Young women in grades 6 - 12 will explore the intersections of art, design and technology. They will have the opportunity to learn photography, poster and publication design, computer programming and 3-D printing. The first of three summer sessions occurs during the end of Maker Week. Other sessions focus on video game design/website programming and 3D printing.
June 12-14: UNM Health Sciences Center, Office for Diversity, presents STEAM-H Career Exploration Extravaganza Weekend (Registration is closed.)
Ongoing: The Rail Yards offers two areas for Makers to show what they make and share how to make things. Anyone interested should send an email to [email protected]

The White House Office of Science & Technology suggests:
• Individuals can volunteer to mentor and share their skills by hosting workshops or classes in areas of their community that have fewer opportunities for designing, developing, and prototyping projects.
• K-12 school districts can create opportunities for interactive, hands-on STEM learning in and outside of the classroom. Schools can also establish maker spaces to empower students to design and build, and solve real-world problems.
• Colleges and universities can establish on-campus spaces that are accessible to students, faculty and the broader local community to tinker, design, build, and invent. They can share best practices with other educational institutions through networks and communities of practice.
• Companies can encourage making in their community through design and engineering and help designers, inventors, and other aspiring entrepreneurs create American jobs by navigating the transition from prototyping to manufacturing.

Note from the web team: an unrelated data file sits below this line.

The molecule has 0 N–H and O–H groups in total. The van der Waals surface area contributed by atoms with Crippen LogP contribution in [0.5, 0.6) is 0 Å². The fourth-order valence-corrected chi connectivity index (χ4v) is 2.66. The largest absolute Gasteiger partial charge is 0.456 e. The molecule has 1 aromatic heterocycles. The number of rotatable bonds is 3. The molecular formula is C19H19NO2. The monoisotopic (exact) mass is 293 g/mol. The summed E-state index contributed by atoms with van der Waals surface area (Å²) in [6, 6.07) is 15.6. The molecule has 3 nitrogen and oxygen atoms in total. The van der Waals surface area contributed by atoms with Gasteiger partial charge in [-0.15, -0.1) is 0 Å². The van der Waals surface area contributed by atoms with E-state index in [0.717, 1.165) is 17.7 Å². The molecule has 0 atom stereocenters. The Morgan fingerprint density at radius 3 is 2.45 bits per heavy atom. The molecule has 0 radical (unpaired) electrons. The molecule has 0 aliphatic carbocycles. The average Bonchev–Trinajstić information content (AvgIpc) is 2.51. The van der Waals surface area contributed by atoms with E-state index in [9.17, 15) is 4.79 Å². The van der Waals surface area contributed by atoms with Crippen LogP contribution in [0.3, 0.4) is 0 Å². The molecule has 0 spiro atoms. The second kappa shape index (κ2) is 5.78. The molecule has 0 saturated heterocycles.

• Mayors can join the Mayors Maker Challenge and encourage companies, foundations, non-profits, schools, libraries, and museums to get involved with product development and manufacturing. Local leaders can also back initiatives that make it easier for entrepreneurs to manufacture their products locally.

Albuquerque- Albuquerque is participating again this year in the White House Maker Faire initiative from June 12-18, as community labs and STEM-related activities pop up for Maker Week.
The week will introduce the community to the importance of collaboration, entrepreneurism and STEM education to our local and national economies. People of all ages and backgrounds are invited to get involved in makerspaces and special events focused on everything from 3D printing, robots, gaming, coding, and digital art and electronic art, to crafting and design.
“We are excited to lead the City in this national effort,” said Mayor Richard J. Berry. “This week provides an opportunity for people who may not have had access to STEM education before to build and expand our economy through entrepreneurship.”
Makerspaces are akin to a community lab in that they provide a venue and sometimes equipment – usually free – for people to build, socialize, present, collaborate and educate. Often, entrepreneurs are born from them.
Maker Week started June 18, 2014, when President Obama hosted the first-ever White House Maker Faire and issued a call to action: “Every company, every college, every community, every citizen joins us as we lift up makers and builders and doers across the country”. By democratizing the tools and skills necessary to design and make just about anything, Maker-related events and activities can inspire more people to pursue careers in design, advanced manufacturing, and the related fields of science, technology, engineering, and mathematics (STEM) and possibly take their creations to the next level and become entrepreneurs, according to a White House news release.